Giving the commencement address to the MIT class of 2017 on Friday, Apple CEO Tim Cook acknowledged the long history of pranks — known as hacks at MIT, of course — at the Cambridge, Massachusetts school.

Cook mentioned some of the “pretty great ones” from previous years, including sending the Mars rover to the Kresge Oval and when they put a propellor beanie on the school’s Great Dome, or how they have, most recently, “taken over the president’s Twitter account.”

“I can tell college students are behind it because most of the tweets happen at 3 a.m.,” Cook said in the opening of his half-hour speech.

As graduation jokes go, it landed somewhere short of Matt Damon wondering if this is all a simulation and beyond Hillary Clinton’s advice to “don’t fear the trolls.”

Cook attended and gradated from Auburn University with a degree in industrial engineering and then an MBA from Duke.

He told the graduates that he went to graduate school, looking for the answer to questions about his purpose in life. He was lost, he said.

“In a moment of indiscretion,” Cook said, pausing, before saying, “I might have even experimented … with a Windows PC.”

Cook said that twenty years ago, his search for purpose brought him to Apple, when Steve Jobs had just launched its famous “Think Different” campaign.

“Before that moment, I had never met a leader with such passion or uncounted a company with such a clear and compelling purpose to serve humanity” Cook said of Jobs and Apple.

Reading from a teleprompter, Cook asserted that solutions to various problems, “from cancer to climate change to educational inequality” will be brought forth with the help of technology.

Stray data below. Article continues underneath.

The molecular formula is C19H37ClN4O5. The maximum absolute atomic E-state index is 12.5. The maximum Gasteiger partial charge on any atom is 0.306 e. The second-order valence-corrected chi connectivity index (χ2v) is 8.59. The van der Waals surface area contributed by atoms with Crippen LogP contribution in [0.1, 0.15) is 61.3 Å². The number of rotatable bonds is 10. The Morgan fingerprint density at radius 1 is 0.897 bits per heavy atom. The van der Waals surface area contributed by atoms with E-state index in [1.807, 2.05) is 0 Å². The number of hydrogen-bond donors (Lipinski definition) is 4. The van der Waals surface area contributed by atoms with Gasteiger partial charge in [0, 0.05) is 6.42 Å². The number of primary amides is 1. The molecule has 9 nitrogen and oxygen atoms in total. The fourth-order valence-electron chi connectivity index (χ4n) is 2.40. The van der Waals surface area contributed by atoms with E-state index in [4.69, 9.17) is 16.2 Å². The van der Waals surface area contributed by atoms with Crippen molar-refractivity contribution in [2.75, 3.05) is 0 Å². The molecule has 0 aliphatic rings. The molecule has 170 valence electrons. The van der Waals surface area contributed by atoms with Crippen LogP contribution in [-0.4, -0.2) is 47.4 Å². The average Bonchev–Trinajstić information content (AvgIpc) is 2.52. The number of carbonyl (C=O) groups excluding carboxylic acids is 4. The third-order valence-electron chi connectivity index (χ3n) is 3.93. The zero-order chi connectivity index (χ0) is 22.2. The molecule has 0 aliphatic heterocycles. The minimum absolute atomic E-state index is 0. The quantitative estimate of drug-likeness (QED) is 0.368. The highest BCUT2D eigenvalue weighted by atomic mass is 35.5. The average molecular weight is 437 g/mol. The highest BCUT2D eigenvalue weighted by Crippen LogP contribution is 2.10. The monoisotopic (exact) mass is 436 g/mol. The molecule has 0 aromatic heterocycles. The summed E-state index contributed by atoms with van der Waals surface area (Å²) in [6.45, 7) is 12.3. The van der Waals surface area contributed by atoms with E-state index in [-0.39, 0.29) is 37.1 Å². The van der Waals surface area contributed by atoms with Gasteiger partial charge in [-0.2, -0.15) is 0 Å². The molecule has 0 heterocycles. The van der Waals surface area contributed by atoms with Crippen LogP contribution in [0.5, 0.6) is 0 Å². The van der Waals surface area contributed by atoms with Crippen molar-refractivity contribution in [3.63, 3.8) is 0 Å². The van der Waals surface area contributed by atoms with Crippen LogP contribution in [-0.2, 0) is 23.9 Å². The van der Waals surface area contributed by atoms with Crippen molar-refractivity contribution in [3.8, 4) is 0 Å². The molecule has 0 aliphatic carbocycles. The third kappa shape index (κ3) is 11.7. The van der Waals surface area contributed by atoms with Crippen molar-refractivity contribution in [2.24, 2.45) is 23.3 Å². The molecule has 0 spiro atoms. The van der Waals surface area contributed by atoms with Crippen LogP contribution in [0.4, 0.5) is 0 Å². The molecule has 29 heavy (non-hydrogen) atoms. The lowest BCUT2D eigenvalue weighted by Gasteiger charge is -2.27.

Cook said that technology can also be a contributor to the world’s problems, bringing up his meeting with Pope Francis in 2016: “[The Pope] expressed a shared concern in a powerful new way, never has humanity had such power over itself, yet nothing ensures that it will be used wisely.”

Cook brought up “fake news,” of course, saying that social media turns people anti-social. “Technology is capable of doing great things but it doesn’t want to do great things, it doesn’t want anything. That part takes all of us.”

He also touched on AI, saying, “I’m not worried about artificial intelligence giving computers the ability to think like humans, I’m more concerned about people thinking like computers, without values or compassion, without concern for consequences.”

Cook also retouched on a “liberal arts” theme that was the center of the Apple Worldwide Developer Conference this week in San Jose, California. “We are focused on human rights and diversity, (and are) advocating for it around the world and increasing it in our own community,” Cook told investors at the annual meeting.

The homepage of the WWDC event site features an unattributed Jobs quote front-and-center, which Cook paraphrased on Friday.

“As Steve once said, technology is not enough, it is technology married with the liberal arts, married with the humanities that makes our hearts sing.”

Near the end, Cook warned that the internet can become a dark place, too, as evidenced during the past election:

“Don’t listen to trolls and for god’s sake, don’t become one,” he said, latter adding, “stay focused on what really matters.”

Photos via YouTube